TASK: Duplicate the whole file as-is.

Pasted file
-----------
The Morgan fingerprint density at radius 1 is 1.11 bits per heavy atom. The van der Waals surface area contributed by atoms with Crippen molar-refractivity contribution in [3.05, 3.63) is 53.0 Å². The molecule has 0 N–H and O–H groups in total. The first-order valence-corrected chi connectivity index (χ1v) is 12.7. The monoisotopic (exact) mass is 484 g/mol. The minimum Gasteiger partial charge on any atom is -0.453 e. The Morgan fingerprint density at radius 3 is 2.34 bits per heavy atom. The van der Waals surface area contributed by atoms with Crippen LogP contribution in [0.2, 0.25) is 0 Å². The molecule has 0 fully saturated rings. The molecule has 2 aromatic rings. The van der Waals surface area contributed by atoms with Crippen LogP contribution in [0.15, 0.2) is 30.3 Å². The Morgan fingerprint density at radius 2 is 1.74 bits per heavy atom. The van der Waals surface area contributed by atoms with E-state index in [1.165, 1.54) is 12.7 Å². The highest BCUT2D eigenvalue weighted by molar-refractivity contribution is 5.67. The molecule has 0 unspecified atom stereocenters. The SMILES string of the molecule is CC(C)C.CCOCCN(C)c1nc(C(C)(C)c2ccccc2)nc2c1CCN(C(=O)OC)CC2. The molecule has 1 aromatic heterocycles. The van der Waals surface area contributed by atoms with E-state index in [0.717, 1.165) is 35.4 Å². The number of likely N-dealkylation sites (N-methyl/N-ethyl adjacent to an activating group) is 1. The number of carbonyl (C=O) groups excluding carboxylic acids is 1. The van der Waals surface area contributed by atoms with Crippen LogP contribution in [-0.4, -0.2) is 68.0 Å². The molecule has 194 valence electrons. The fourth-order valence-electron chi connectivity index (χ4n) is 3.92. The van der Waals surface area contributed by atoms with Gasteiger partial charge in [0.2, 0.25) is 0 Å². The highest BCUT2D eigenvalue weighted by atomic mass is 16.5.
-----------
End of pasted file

The Morgan fingerprint density at radius 1 is 1.11 bits per heavy atom. The van der Waals surface area contributed by atoms with Crippen molar-refractivity contribution in [3.05, 3.63) is 53.0 Å². The molecule has 0 N–H and O–H groups in total. The first-order valence-corrected chi connectivity index (χ1v) is 12.7. The monoisotopic (exact) mass is 484 g/mol. The minimum Gasteiger partial charge on any atom is -0.453 e. The Morgan fingerprint density at radius 3 is 2.34 bits per heavy atom. The van der Waals surface area contributed by atoms with Crippen LogP contribution in [0.2, 0.25) is 0 Å². The molecule has 0 fully saturated rings. The molecule has 2 aromatic rings. The van der Waals surface area contributed by atoms with Crippen LogP contribution in [0.15, 0.2) is 30.3 Å². The Morgan fingerprint density at radius 2 is 1.74 bits per heavy atom. The van der Waals surface area contributed by atoms with E-state index in [1.165, 1.54) is 12.7 Å². The highest BCUT2D eigenvalue weighted by molar-refractivity contribution is 5.67. The molecule has 0 unspecified atom stereocenters. The SMILES string of the molecule is CC(C)C.CCOCCN(C)c1nc(C(C)(C)c2ccccc2)nc2c1CCN(C(=O)OC)CC2. The molecule has 1 aromatic heterocycles. The van der Waals surface area contributed by atoms with E-state index in [0.717, 1.165) is 35.4 Å². The number of likely N-dealkylation sites (N-methyl/N-ethyl adjacent to an activating group) is 1. The number of carbonyl (C=O) groups excluding carboxylic acids is 1. The van der Waals surface area contributed by atoms with Crippen LogP contribution in [-0.4, -0.2) is 68.0 Å². The molecule has 194 valence electrons. The fourth-order valence-electron chi connectivity index (χ4n) is 3.92. The van der Waals surface area contributed by atoms with Gasteiger partial charge in [0.2, 0.25) is 0 Å². The highest BCUT2D eigenvalue weighted by atomic mass is 16.5.